WASHINGTON (Reuters) - Canadian Foreign Minister Chrystia Freeland said on Wednesday that good progress has been made at the NAFTA trade talks on the key issue of auto rules, though the threat of proposed U.S. steel and aluminum tariffs coming into force next week clouded the mood.
Freeland, U.S. Trade Representative Robert Lighthizer and Mexican Economy Minister Ildefonso Guajardo met for a second straight day in a push to seal a quick deal on revamping the North American Free Trade Agreement.
“There is a very strong, very committed, good-faith effort for all three parties to work 24/7 on this and to try and reach an agreement,” Freeland told reporters after talks with Lighthizer.
The bulk of talks focused on rules of origin governing what percentage of a car needs to be built in the NAFTA region in order to be sold tariff-free within North America, she said.
“I think we made some good progress. We’re very much working on a set of proposals based on the creative ideas the U.S. came up with in March and I think there was good constructive progress,” she added.
The ministers are expected to meet again on Thursday.
U.S. President Donald Trump’s negotiators initially demanded that North American-built vehicles contain 85 percent content made in NAFTA countries by value, up from 62.5 percent now. But industry officials say that has been cut to 75 percent, with certain components coming from areas that pay higher wages.
The U.S. trade representative was still pushing its proposal for wage standards for certain auto parts, a person briefed on the talks told Reuters.
This plan would set the overall regional content requirement for autos at 75 percent, but would provide more credit toward reaching that goal for final assembly and manufacturing of certain high value parts like engines in higher wage areas paying around $15 an hour, the source said.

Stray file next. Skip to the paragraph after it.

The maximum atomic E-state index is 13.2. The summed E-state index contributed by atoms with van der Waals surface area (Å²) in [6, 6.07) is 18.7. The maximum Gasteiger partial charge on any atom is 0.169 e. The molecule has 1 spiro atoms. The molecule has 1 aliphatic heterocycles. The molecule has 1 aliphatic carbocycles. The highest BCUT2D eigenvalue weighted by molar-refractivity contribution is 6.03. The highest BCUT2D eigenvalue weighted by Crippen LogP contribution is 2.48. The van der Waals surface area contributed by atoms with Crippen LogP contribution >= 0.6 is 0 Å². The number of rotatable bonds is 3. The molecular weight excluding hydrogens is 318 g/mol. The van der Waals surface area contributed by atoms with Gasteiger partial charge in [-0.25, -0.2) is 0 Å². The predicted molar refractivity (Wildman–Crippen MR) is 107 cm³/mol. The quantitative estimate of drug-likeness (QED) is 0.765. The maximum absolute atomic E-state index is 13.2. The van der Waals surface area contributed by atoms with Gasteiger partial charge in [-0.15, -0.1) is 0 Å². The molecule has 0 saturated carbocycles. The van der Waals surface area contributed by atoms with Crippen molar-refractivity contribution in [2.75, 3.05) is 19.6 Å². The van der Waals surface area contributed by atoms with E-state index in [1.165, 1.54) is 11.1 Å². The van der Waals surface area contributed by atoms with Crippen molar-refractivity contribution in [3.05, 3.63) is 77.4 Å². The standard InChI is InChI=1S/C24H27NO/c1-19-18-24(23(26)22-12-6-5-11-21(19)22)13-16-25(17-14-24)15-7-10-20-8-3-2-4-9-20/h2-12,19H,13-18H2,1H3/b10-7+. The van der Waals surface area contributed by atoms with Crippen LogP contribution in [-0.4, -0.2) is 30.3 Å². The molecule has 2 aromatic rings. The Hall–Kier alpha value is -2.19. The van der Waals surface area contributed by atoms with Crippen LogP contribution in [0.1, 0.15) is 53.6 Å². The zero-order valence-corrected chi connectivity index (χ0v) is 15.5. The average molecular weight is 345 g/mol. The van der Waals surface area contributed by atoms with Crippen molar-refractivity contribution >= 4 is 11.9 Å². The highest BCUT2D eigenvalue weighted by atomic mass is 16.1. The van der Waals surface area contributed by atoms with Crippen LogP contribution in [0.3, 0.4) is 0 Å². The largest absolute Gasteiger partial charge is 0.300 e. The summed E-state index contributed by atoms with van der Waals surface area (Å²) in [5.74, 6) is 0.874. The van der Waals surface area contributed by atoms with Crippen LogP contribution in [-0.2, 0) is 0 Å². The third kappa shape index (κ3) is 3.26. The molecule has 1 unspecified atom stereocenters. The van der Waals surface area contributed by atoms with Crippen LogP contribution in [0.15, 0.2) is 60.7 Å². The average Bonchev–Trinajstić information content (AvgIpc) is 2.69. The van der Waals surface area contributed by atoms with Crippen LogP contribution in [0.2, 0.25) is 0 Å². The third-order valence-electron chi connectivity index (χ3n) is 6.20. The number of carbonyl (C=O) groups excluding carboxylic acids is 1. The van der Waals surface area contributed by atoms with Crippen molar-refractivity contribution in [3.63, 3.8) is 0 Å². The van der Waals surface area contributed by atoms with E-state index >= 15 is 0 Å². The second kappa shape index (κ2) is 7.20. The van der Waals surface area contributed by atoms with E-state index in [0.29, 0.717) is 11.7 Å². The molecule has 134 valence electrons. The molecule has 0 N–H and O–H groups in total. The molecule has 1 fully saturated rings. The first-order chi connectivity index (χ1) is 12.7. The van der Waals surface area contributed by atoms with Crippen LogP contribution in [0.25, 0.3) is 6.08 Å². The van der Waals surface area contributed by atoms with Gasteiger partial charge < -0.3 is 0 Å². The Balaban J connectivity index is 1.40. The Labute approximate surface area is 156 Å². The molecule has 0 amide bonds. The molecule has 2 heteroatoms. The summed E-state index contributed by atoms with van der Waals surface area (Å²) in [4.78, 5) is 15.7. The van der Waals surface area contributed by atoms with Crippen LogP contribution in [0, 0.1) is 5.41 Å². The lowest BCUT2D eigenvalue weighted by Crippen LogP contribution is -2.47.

Some lower-value parts and materials would qualify for 70 percent and 65 percent regional thresholds, the source added.
The plan aims to preserve high-value production in the United States and Canada and put upward pressure on auto industry wages in Mexico.
Freeland said Canada remained opposed to the U.S. idea of introducing a “sunset clause” that would allow one of the three NAFTA members to quit the pact after five years.
“Our view is that this is absolutely unnecessary,” she said, noting that NAFTA already contained a withdrawal mechanism.
Stakeholders argue that putting such a clause in place would create uncertainty for investments.
Mexico’s negotiators are also unhappy about having to deal with the steel tariff threat in parallel with the NAFTA negotiations, a Mexican source said. The sunset clause likewise remained a sticking point, the source added.
Freeland reiterated Canada’s opposition to the proposed U.S. steel and aluminum duties. Trump unveiled the tariffs in March but suspended them for Canada and Mexico until May 1, citing the wish to see progress at the NAFTA talks.
“Canada’s position has been clear from the outset and that is that Canada expects to have a full and permanent exemption from any quotas or tariffs,” Freeland said.
Separately, Canadian Prime Minister Justin Trudeau’s chief of staff, Katie Telford, who attended some of the most recent NAFTA talks, said late on Wednesday that she would “probably” be flying back to Washington on Thursday.
Although the Trump administration has been pressing for a quick deal, several major topics remain to be settled.
Reporting by David Lawder; Additional reporting by Dave Graham and David Ljunggren; Writing by Anthony Esposito; Editing by James Dalgleish and Leslie Adler